“Why aren’t weeeee going away?”

This might be a question asked by your little one as Spring Break approaches. Friends or classmates are hitting the airport to go some place warm, and you and your family are at home, making the best of your youngster’s time off.

Why does Spring Break seem so much longer than the time off during the holidays? It may be because the end-of-the-year break delivers anticipation—new toys and time with extended family. But for some reason, Spring Break feels like it drags out longer—but it doesn’t have to!

Below are some Spring Break survival tips and activity suggestions…some ideas to make it through these long days at home.

Stick to your regular schedule

Sure it seems like break time feels more loosey-goosey, but relaxing or altering your child’s regular schedule will only make for an unhappy household. Stick to the regular routine, most importantly the bedtime one. Fill your days with enough energy-burning activities that nighttime shouldn’t be a hassle (see below for ideas). If homework is assigned over break, make sure they get it done in the same timely manner. Not fun, but its way better than overtired, crying kids with unfinished reading assignments on that Sunday night.

Limit screen time

Your children have been working hard and deserve a holiday from the norm, but make sure all that time isn’t spent in front of the television or tablet. Of course, some video games or a new app can soak up a little time during break, but it shouldn’t be the morning ‘til night activity.

no screen time

Stock up on favorites or new, fun toys

For the weeks leading up to the time off, gather some of your child’s favorite crafts, arts supplies, puzzles, or toys, and introduce them slowly through the break. Have a rough outline of a daily schedule of activities during the week, including outings or the introduction of new keep-‘em-busy items.

Become a tourist in your own town

Pick a day during your break to sight see in your city. Whether you live in a town of 8,000 or 8 million, there is always something to do. Visit your town’s historical society or local attractions. Or check out a park you’ve never been to (if it’s warm enough.) You could even travel a little and go to a museum.

history center

Browse library and park district offerings

Believe it or not, you are not alone. There are tons of families still in town for break looking for things to do, too. Your local library may have film fests, science competitions, or story times set up just for that reason. Many park district programs even offer sport, art, dance, or STEM-focused mini-camps during break.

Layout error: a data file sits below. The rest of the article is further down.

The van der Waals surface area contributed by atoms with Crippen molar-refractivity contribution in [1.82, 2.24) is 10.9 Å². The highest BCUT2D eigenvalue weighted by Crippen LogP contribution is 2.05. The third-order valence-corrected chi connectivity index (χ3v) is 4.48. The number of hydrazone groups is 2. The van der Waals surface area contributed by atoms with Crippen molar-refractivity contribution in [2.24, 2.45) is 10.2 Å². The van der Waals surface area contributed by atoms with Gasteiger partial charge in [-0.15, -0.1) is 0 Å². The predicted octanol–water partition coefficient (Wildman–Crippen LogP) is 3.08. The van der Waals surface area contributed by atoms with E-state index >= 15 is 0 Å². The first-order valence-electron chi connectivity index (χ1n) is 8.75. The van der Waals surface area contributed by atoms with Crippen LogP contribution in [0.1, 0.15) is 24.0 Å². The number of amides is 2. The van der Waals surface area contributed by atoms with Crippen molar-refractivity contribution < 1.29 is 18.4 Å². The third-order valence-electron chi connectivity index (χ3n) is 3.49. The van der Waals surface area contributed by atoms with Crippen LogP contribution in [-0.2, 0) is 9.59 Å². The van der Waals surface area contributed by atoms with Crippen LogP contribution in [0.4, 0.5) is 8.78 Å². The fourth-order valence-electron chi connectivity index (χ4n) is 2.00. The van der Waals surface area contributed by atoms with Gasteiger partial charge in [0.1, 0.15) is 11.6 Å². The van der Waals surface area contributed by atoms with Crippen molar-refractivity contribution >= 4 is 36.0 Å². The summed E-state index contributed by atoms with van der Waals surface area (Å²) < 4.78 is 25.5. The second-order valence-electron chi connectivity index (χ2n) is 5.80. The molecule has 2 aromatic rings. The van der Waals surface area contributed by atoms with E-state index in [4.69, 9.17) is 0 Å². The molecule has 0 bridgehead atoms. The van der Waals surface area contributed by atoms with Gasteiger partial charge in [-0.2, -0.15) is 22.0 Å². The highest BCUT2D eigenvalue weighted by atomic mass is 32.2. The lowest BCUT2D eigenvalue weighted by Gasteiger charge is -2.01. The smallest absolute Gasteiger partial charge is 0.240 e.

Hotel-it for the Night

Here’s a well-known fact: Kids. Love. Hotels. A room with a big bed, different bathroom, and small fridge? Sold! Book a hotel room in your town or the next town over for one night. Just one overnight change of atmosphere will make them feel as if they’ve done something out of the ordinary. And the most important detail of your stay? The pool. Your kids will be in heaven.

Plan a backyard campout

If the weather is in your favor, dust off the summertime playbook and host a backyard camping trip for your kids. Have them “pack” a wilderness bag, search the yard for s’mores sticks, and get your fire pit going. Chances are high no one is actually going to sleep outside, but it is sure fun to do all the fun activities leading up to the sleeping part.

tent

Create “Chez Family Restaurant”

Make your staycation feel gourmet with an out-of-the ordinary family dinner night. Plan your night’s menu in the morning and head out with the kids to the local farmer’s market or store to buy the groceries for the night’s feast. Prepare dinner together with music and chef’s hats. If you usually eat in the kitchen, set up the dining room with a tablecloth and candles. Who cares if pepperoni pizza is on the menu! Enjoy a night focused on family and food.

Family Day/Night at the Movies

Usually reserved for the weekends, taking in a flick on Tuesday can feel special to kids. If you don’t feel like going out, order from your favorite take-out place, let the kids eat in front of the TV, and rent a movie or watch a DVD. This is cozy bonding at its best.

Playdates. Playdates. Playdates.

Talk with other moms and arrange some play dates at your house and theirs. It’s best if there are an even number of kids on the play date so nobody feels left out. You can plan some activities or just let them play.

So, start thinking now. You’ll be shocked at how fast Spring Break will go when there’s a plan!

What are you doing for Spring Break? Let us know at blog@learningresources.com!